But politics was never an easy affair for Badrudduja. Almost always at odds with the Indian government or with the West Bengal government, he would go to prison repeatedly and yet the experience would not break him. Freed at some point, a decree of house arrest would be served on him. He did not complain. But he did miss those sessions in the Lok Sabha, where he enjoyed the repartees with Atal Behari Vajpayee. The two men were adversaries in the House. Out of it, they were men linked in camaraderie. Syed Badrudduja's friendship with Jawaharlal Nehru was to be of an enduring sort despite the divergences of opinion that defined their politics. When India's first prime minister died in May 1964, Badrudduja's eulogy on him was truly a throwback to the oratory of Marcus Tullius Cicero. It was elegy delivered in the terminology of literature. It left foreign dignitaries who had descended on Delhi for Nehru's funeral impressed to no end.
Syed Badrudduja's final spell in prison quite took the wind out of his sail. He lost the election in 1971, for the times belonged to Indira Gandhi at the centre and to the Left in Calcutta. Marched off to prison on charges that were never to be proved, he went through a steady decline in health. Freed without conditions, he spent his remaining years at his European Asylum Lane home in Calcutta --- reading, reminiscing and observing the changing shape of politics in his country and beyond. The scholar in him was never to die, was as restless as it had always been. President of the Anjuman Taraqqi-e-Urdu at a point, he delivered his presidential address in such impeccable Urdu that many among his audience had little idea that he was a Bengali. His speeches in English and Bengali are yet recalled for their substance and diction and delivery by a dwindling generation of men who sat at his feet in their youth. Bangabandhu Sheikh Mujibur Rahman was fond of recalling the tea and biscuits he was served during his youthful days at the Badrudduja home. On the day Syed Badrudduja died in 1974, he ensured that one of the late politician's sons resident in Dhaka was able to fly without difficulty to Calcutta to be present at his father's last rites.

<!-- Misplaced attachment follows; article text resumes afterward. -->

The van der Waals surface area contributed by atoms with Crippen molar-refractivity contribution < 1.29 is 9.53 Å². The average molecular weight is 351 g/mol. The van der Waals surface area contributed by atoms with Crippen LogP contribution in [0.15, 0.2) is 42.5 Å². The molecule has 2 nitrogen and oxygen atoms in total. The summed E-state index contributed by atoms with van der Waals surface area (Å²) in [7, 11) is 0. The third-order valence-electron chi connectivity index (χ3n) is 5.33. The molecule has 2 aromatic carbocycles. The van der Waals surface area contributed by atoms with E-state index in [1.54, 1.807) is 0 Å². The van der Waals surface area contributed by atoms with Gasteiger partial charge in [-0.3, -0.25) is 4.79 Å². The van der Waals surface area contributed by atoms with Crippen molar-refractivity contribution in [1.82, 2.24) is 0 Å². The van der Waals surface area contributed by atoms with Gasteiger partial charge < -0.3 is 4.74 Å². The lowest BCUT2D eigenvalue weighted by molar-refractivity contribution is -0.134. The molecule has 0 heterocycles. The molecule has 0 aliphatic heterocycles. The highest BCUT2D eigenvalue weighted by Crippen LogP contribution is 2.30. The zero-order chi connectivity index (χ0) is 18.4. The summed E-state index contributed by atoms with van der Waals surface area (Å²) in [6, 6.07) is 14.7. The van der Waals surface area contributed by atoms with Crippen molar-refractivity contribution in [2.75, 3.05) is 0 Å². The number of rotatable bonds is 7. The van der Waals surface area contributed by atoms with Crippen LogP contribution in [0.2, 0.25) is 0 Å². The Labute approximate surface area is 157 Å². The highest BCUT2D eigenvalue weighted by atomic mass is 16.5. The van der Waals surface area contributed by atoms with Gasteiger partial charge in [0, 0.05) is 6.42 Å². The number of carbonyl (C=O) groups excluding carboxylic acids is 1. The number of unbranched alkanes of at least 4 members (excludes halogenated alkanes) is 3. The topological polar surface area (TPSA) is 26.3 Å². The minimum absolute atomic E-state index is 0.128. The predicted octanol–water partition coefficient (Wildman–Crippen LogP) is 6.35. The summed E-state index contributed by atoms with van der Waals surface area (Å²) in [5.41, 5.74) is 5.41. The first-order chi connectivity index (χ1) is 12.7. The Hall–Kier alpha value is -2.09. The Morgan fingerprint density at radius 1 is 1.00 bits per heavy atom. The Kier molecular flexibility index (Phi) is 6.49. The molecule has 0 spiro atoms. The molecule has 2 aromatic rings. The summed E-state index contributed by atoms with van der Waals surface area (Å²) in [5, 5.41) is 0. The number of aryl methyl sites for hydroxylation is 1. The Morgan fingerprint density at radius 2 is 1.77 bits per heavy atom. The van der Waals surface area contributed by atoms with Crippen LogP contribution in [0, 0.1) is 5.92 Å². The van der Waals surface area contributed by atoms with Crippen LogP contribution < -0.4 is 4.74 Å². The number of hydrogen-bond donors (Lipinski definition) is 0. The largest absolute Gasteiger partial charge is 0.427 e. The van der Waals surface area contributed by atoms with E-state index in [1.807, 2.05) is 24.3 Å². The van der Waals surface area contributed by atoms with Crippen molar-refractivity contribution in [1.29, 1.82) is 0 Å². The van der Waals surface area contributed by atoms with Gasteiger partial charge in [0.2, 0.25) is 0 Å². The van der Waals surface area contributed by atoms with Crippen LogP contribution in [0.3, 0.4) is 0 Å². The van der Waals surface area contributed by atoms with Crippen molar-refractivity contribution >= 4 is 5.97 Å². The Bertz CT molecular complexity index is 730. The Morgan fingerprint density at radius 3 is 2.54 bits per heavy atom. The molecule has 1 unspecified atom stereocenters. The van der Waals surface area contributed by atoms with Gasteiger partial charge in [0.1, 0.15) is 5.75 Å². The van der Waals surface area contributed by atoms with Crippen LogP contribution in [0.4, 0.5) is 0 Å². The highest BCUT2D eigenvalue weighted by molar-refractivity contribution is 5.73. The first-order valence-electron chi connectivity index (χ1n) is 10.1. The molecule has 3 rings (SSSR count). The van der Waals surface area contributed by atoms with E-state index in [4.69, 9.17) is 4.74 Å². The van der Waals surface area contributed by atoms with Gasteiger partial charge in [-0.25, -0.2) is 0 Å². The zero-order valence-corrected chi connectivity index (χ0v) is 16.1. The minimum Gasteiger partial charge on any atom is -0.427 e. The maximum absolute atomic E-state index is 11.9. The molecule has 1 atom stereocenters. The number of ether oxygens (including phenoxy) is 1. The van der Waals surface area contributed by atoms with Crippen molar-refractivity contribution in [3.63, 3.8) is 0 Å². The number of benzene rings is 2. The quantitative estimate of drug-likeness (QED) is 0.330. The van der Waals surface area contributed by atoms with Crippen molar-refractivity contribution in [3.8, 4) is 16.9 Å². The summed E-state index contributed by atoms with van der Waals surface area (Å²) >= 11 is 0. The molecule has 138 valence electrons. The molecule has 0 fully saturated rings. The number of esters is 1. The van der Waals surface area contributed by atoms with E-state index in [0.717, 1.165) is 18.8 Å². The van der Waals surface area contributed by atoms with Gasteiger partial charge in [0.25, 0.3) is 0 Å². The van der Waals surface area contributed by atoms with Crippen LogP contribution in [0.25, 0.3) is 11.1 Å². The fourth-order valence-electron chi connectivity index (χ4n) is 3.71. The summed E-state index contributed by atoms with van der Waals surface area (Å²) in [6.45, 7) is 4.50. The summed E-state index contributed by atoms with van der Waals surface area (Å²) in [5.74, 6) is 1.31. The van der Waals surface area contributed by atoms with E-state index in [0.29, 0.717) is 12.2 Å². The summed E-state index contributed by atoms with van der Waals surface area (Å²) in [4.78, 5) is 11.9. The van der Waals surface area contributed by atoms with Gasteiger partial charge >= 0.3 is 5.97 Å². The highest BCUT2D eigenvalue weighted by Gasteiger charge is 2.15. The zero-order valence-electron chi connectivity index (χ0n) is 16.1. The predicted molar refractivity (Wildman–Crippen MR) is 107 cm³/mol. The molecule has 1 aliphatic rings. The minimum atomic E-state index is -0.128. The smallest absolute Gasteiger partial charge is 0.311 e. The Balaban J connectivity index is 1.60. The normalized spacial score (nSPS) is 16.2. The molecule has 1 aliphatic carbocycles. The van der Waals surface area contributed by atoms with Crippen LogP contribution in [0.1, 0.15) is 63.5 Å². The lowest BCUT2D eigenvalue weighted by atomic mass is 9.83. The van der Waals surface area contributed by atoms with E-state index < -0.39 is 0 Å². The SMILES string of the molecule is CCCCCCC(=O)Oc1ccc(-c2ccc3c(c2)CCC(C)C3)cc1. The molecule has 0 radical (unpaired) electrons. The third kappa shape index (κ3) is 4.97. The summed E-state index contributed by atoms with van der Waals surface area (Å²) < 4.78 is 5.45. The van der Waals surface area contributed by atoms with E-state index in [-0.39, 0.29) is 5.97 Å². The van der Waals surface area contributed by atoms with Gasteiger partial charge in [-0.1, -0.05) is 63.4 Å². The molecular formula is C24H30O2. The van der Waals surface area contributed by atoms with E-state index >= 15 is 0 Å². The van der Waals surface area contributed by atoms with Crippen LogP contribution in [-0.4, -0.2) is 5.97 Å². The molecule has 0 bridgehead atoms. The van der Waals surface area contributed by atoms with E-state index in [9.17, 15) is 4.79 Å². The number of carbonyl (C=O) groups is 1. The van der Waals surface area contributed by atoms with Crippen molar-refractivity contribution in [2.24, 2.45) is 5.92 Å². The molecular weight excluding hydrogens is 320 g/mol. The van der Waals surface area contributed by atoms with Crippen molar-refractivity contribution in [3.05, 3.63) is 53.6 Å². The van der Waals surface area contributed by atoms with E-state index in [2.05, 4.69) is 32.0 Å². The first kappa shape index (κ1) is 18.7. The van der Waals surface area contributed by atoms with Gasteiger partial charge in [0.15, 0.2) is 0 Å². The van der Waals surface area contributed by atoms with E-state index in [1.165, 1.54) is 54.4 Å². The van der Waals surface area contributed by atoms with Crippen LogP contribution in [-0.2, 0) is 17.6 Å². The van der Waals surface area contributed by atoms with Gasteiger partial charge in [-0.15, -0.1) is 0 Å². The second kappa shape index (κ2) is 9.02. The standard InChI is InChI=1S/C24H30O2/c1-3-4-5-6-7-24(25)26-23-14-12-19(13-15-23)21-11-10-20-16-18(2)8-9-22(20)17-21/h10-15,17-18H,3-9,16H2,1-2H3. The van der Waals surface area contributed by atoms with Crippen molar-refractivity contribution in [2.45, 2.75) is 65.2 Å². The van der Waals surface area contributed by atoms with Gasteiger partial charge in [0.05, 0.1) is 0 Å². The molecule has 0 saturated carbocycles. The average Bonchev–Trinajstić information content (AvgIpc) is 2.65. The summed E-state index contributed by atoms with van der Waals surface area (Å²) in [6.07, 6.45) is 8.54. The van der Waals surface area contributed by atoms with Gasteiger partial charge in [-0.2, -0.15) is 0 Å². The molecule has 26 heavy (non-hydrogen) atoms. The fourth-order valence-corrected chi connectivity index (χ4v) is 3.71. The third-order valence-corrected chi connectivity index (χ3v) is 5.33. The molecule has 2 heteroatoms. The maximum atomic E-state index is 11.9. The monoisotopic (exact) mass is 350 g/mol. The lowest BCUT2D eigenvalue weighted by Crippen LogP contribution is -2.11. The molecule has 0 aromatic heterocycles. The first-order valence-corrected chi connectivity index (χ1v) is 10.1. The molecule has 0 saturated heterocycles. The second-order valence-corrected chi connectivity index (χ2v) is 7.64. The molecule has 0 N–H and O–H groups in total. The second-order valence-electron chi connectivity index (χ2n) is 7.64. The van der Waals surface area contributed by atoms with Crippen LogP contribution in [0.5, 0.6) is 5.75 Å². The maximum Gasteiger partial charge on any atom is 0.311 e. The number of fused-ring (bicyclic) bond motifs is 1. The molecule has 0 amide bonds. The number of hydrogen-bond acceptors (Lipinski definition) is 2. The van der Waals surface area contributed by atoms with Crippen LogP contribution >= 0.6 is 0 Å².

Syed Badrudduja's legacy is without frills, for humility dripped from him. He was the quintessential politician, a pupil of the old school where enlightenment consisted in a comprehension of and empathy with issues that ordinary men and women grappled with every livelong day. He belonged with those men and women, identified with them. His greatness came wrapped in his humility.
(Syed Badrudduja --- Indian political leader, mayor of Calcutta, member of the Bengal Legislative Assembly, member of the Lok Sabha --- was born on 4 January 1900 and died on 18 November 1974)
Syed Badrul Ahsan is Associate Editor, The Daily Observer